The following HTML text is provided to enhance online
readability. Many aspects of typography translate only awkwardly to HTML.
Please use the page image
as the authoritative form to ensure accuracy.
Emergency Care for Children: Growing Pains
searchers, providers, and professional organizations across the spectrum of emergency care, is well positioned to assume this leadership role. But additional resources are necessary so the program will have the capacity to rapidly address the deficiencies in the pediatric emergency care system for children. The committee recommends that Congress appropriate $37.5million per year for the next 5 years to the Emergency Medical Services forChildren program (3.7).
The proposed 5-year period is not intended as a limit on federal funding dedicated to improving pediatric emergency care; indeed, there will always be a need to monitor and study pediatric emergency care. However, the hope is that the various components of leadership in emergency care at the federal level will be better integrated in the future. Pediatric emergency care will always remain an important piece of that federal leadership, but may not require a separate, stand-alone program. After 5 years, it will be necessary to reevaluate how best to identify and fund pediatric emergency care objectives at the federal level. Future funding levels for the EMS-C program must also be reevaluated.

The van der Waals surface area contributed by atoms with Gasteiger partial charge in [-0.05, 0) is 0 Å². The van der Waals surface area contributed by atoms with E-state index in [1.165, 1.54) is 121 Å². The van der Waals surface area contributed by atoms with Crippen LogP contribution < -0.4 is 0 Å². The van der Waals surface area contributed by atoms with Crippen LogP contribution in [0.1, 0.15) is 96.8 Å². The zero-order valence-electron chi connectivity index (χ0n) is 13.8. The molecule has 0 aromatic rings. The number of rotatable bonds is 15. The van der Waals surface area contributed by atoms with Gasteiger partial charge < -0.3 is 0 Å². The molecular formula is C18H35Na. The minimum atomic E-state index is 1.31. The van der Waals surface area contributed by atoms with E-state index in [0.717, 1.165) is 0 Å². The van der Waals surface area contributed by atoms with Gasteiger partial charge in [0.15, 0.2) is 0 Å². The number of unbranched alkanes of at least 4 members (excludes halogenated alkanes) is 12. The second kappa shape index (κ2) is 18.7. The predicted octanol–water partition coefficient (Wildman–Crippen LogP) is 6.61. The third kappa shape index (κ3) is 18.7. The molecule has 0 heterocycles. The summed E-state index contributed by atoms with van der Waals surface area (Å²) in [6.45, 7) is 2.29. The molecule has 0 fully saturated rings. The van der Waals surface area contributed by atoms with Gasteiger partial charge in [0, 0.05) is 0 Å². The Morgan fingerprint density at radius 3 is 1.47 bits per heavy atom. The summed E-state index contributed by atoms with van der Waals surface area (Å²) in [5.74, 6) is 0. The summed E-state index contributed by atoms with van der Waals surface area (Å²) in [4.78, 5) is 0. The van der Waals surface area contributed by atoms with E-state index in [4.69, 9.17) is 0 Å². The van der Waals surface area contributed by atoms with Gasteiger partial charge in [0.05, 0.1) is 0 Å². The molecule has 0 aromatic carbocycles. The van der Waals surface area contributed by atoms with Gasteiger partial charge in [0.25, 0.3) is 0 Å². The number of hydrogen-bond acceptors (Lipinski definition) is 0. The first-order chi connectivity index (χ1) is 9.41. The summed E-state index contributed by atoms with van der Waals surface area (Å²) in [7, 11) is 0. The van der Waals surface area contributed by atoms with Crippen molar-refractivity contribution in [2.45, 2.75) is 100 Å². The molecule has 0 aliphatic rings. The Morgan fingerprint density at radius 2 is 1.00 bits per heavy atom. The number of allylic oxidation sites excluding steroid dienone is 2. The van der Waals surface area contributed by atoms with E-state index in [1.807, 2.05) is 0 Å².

The quality of the U.S. emergency care system is of critical importance to all Americans. Regardless of income, insurance status, race, ethnicity, geography, or age, everyone relies on the emergency care system to provide needed care in the event of a critical illness or injury. Although the current system operates poorly in many respects, a more reliable system is achievable. Change must be stimulated quickly, however, as millions of Americans continue to access this flawed system each week.
As reforms to the broader emergency care system are accomplished, policy makers at the federal, state, and local levels must not repeat mistakes made in previous decades by neglecting the special needs of pediatric patients. Consideration of those needs must be fully integrated into all aspects of emergency care planning. Individual providers (physicians, nurses, EMTs, and others), as well as provider organizations, also have an important role to play in stimulating improvements in pediatric emergency care. Indeed, they have a responsibility to ensure that care delivered to children meets the highest possible standards of quality.